At this point, it’s safe to say Powerwolf fans should know exactly what to expect from their album openers, and sure enough that’s exactly what Blessed & Possessed brings with its title track. Attila opens the album with an epic, extended chant, then all the instruments slowly kick in and from there the track takes off, sounding similar to the likes of “Sanctified With Dynamite” and “Amen & Attack”, and it manages to be every bit as impressive. A few tracks feel similar to previous tracks, but in most cases I find these newer tracks add that something extra that makes them even better. For example, the second track “Dead Until Dark” has an eerily similar melody to “Son of a Wolf” during its chorus, except that it’s played at a much quicker tempo, especially during the verses which sound closer to typical German power metal than the band often comes. Likewise, the closing track “Let There Be Night” is a slower track enhanced by orchestral elements, and it feels similar to “Last of the Living Dead”, except with a much a fuller, more epic sound, and with almost a full minute more of actual music, before the expected fade out to end the album. One more similar sounding track is the mid tempo track “We Are the Wild”, which sounds very similar to “Sacred & Wild”, though in this case I find the songs to be equally enjoyable.

Out of the remaining songs, my favorite is “Higher Than Heaven”, a song which accomplishes a lot during its short running time, making effective uses of tempo changes, constantly mixing up fast and mid tempo passages in a very fluid way, resulting in a song that stays fresh and exciting throughout, and it has quickly become one of my very favorite Powerwolf songs to date. The most unique song on the album is “Sacramental Sister”, a song that starts out slowly, with an awesome openin g where the guitar tone sounds similar to classic Iron Maiden, and the track remains rather subdued but heavy throughout, until it suddenly picks up the pace towards the end and becomes another instant highlight. I’ve noticed slight similarities to Swedish band Sabaton in their music from time to time, and this is very noticeable on the tracks “Army of the Night” and “Christ & Combat”, though as always the church organ helps separate them from any other band.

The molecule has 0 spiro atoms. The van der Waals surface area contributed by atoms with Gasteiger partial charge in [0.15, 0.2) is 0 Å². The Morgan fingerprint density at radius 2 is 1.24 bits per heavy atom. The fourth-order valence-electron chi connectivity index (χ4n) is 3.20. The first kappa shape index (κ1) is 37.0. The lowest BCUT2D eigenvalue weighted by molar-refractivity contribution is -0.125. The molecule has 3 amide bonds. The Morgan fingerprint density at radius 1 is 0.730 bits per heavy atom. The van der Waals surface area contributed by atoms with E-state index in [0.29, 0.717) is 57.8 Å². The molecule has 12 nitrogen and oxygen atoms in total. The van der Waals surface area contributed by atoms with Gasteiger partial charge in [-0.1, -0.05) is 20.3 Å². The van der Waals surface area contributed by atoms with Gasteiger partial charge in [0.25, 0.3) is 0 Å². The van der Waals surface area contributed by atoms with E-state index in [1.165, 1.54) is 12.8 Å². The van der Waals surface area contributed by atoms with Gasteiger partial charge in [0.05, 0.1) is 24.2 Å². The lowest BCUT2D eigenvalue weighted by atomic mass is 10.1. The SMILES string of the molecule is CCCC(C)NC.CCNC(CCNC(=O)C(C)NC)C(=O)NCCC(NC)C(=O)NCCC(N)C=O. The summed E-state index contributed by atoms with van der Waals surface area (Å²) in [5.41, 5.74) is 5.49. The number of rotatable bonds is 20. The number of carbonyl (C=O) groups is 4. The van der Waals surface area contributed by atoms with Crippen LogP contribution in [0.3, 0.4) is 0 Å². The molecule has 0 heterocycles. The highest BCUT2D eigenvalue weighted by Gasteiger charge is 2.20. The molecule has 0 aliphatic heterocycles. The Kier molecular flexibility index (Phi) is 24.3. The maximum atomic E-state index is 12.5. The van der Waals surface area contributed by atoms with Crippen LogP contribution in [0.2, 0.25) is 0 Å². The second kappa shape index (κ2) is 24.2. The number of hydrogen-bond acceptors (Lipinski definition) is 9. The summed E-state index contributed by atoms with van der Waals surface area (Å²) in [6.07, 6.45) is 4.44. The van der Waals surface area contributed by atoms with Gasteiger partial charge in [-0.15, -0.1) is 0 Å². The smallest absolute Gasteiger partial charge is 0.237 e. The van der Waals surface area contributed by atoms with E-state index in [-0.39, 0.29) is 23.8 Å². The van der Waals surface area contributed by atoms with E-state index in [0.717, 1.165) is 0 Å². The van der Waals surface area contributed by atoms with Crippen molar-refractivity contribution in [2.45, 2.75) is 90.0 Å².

Over the past few years, Powerwolf has proven that sometimes sticking to a specific sound and refining it from album can be very effective, and Blessed & Possessed is yet another fantastic album, where every song is instantly engaging likely to stick with me for a very long time. Fans of the band are sure to be pleased once again, while fans of epic power metal who have yet to hear the band are highly recommended to check this out, as it should make as great a starting point as any of their other albums starting with Bible of the Beast. Those unimpressed by previous releases aren’t likely to change their minds, but in this case that’s not a problem, because it’s clear the band is happy appealing to a specific crowd, and with albums as good as this and their previous three, I certainly can’t blame them for not wanting to make drastic changes.

 

Written by: Travis Green

 

Ratings: Travis 10/10